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The Ethics of Crowdsourcing

Page history last edited by Jared Tayco 3 years, 10 months ago

The Ethics of Crowdsourcing


May 18, 2012


 "How to Crowd-source the Right Way"  

First Impression:

When I hear crowdsourcing, it reminds me of such websites like Wikipedia or any online fandom.wiki sites you see nowadays. It's one of those things that makes you skeptical and thinking who and what to trust regarding the information.



"Crowdsourcing also has substantial downsides, most disturbing of which is its ability to help news organizations cut corners, which can be incredibly tempting in an age when if you don't publish first, you're basically dead last."


Reflection Proper: 

The term "crowdsourcing" is basically according to the essay article as Wikipedia describes it, " a portmanteau of 'crowd' and 'outsourcing.'" Generally, it involves outsourcing or gathering information from numerous people who are connected digitally in order to create something; i.e. in the case of Wikipedia, each article is a result of a compilation of information gathered from multiple sources of people who have taken the time to do such research on the article's subject. Sure, all articles may look professional and basically similar to an encyclopedia in the library, but honestly, not all articles are accurate, since information could be false or true. Crowdsourcing may be unpopular on the side of Wikipedia and may have major negative ethical implications such as the use of video and images posted on social media sites by major news organizations, but it has its good sides to others, especially for aspiring journalists and photojournalists, i.e. numerous websites that give the opportunity for everyone to enter into the journalism market and thus giving an  opportunity to develop their skills and produce a professional body of work. Needless to say though, crowdsourcing is basically like any other tool you use nowadays online; it has its good and bad effects, and also even if there are some information within a crowd-sourced article that is wrong, there is always someone or something out there that will correct it nonetheless. My advice to the world regarding crowdsourcing would be this: try correcting articles that have falsified information if you can, but also do it politely and ethically, and to reporters and journalists and all news organizations out there --- always know where you are getting your information, because you might never know when that sort of information you used thanks to crowdsourcing will come back to bite you like a rabid dog hungry for more meat.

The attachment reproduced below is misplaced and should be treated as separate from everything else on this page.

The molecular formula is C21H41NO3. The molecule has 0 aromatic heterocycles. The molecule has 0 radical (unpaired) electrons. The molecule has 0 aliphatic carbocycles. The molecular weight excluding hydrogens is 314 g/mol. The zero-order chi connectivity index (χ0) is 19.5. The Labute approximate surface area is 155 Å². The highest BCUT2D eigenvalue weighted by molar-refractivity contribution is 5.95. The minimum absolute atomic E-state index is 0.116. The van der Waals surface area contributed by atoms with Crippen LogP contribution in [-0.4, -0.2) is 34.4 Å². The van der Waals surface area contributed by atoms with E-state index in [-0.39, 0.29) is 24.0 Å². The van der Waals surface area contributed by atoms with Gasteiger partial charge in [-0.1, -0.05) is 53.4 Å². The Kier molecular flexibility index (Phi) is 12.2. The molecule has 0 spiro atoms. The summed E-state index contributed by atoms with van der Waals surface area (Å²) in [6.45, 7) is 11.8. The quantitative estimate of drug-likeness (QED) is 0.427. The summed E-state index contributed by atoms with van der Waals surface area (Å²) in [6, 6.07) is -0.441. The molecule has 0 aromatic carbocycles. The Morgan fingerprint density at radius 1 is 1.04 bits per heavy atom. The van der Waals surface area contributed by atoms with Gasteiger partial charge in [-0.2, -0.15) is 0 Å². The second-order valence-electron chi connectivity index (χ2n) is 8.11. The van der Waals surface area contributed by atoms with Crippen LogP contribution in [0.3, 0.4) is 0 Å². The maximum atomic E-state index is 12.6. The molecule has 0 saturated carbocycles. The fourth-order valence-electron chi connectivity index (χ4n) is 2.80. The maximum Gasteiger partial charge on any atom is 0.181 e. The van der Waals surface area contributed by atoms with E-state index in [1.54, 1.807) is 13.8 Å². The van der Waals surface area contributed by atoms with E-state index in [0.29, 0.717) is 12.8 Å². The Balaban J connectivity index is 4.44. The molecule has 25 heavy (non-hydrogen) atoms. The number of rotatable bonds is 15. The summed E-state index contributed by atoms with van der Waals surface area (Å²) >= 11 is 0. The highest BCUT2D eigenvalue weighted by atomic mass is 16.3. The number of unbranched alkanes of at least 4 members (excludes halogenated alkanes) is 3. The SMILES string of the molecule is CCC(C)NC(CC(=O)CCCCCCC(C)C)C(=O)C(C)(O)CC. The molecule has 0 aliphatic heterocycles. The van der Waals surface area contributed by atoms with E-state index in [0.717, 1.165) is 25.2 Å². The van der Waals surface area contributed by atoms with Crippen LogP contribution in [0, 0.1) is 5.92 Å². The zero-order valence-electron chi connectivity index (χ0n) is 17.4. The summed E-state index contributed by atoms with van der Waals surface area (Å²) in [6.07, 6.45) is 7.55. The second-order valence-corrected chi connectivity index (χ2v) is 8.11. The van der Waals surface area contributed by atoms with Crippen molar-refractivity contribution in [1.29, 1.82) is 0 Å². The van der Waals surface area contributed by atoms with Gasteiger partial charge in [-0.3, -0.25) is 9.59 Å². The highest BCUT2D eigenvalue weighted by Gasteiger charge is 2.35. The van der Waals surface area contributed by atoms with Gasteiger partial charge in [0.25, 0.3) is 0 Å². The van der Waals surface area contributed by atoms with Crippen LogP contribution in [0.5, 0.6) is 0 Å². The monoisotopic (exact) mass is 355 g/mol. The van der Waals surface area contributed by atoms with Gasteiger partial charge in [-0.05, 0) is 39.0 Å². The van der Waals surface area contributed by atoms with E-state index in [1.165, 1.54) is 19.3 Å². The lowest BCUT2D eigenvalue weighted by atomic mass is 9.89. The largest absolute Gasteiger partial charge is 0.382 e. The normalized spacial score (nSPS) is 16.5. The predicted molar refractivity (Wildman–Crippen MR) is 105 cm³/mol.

5 Things Learned From Article: 


  1. I learned about crowdsourcing is not just limited to Wikipedia.

  2. I learned that one shouldn't just believe everything they see or hear on the internet, crowd-sourced or not.

  3. I learned about the true meaning of crowdsourcing.

  4. I learned that crowdsourcing has major negative ethical implications via the use of video and images posted on social media sites thanks to major news organizations.

  5. I learned that crowdsourcing should be used responsively and correctly.


5 Integrative Questions:


  1. Why do websites like Wikipedia do crowdsourcing?

  2. How would you know if the article you are reading is truthful or biased or missing some gaps?

  3. What's the difference between outsourcing and crowdsourcing?

  4. Do all major news organizations realize that the information they are viewing to the world may or may not be 100% truthful?

  5. How do you do crowdsourcing correctly and what would be your advice regarding this?


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